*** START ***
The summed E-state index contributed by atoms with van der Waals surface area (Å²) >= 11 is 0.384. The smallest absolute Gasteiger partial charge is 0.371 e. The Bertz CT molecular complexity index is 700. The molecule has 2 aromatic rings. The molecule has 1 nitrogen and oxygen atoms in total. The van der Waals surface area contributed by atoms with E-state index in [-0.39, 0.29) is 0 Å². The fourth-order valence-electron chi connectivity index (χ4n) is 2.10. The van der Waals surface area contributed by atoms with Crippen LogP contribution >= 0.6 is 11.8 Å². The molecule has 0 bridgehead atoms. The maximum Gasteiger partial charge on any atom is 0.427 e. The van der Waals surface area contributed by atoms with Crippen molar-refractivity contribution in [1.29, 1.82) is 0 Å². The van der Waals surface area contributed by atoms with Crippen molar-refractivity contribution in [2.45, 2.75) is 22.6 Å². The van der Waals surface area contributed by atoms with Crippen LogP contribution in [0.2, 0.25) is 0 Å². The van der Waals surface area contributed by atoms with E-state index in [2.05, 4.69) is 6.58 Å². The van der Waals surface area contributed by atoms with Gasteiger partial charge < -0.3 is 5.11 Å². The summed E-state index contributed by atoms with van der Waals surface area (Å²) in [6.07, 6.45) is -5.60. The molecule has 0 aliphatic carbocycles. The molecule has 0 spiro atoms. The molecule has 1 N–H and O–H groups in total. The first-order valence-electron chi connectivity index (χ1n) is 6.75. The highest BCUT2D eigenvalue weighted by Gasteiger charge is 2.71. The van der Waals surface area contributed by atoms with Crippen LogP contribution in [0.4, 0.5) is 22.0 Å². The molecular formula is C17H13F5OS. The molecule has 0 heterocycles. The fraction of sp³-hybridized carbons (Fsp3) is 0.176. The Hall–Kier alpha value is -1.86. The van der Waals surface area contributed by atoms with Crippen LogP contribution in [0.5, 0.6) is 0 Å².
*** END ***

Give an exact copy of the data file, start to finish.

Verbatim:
The summed E-state index contributed by atoms with van der Waals surface area (Å²) >= 11 is 0.384. The smallest absolute Gasteiger partial charge is 0.371 e. The Bertz CT molecular complexity index is 700. The molecule has 2 aromatic rings. The molecule has 1 nitrogen and oxygen atoms in total. The van der Waals surface area contributed by atoms with E-state index in [-0.39, 0.29) is 0 Å². The fourth-order valence-electron chi connectivity index (χ4n) is 2.10. The van der Waals surface area contributed by atoms with Crippen LogP contribution >= 0.6 is 11.8 Å². The molecule has 0 bridgehead atoms. The maximum Gasteiger partial charge on any atom is 0.427 e. The van der Waals surface area contributed by atoms with Crippen molar-refractivity contribution in [1.29, 1.82) is 0 Å². The van der Waals surface area contributed by atoms with Crippen molar-refractivity contribution in [2.45, 2.75) is 22.6 Å². The van der Waals surface area contributed by atoms with Crippen LogP contribution in [0.2, 0.25) is 0 Å². The van der Waals surface area contributed by atoms with E-state index in [2.05, 4.69) is 6.58 Å². The van der Waals surface area contributed by atoms with Gasteiger partial charge < -0.3 is 5.11 Å². The summed E-state index contributed by atoms with van der Waals surface area (Å²) in [6.07, 6.45) is -5.60. The molecule has 0 aliphatic carbocycles. The molecule has 0 spiro atoms. The molecule has 1 N–H and O–H groups in total. The first-order valence-electron chi connectivity index (χ1n) is 6.75. The highest BCUT2D eigenvalue weighted by Gasteiger charge is 2.71. The van der Waals surface area contributed by atoms with Crippen LogP contribution in [0.4, 0.5) is 22.0 Å². The molecular formula is C17H13F5OS. The molecule has 0 heterocycles. The fraction of sp³-hybridized carbons (Fsp3) is 0.176. The Hall–Kier alpha value is -1.86. The van der Waals surface area contributed by atoms with Crippen LogP contribution in [0.5, 0.6) is 0 Å².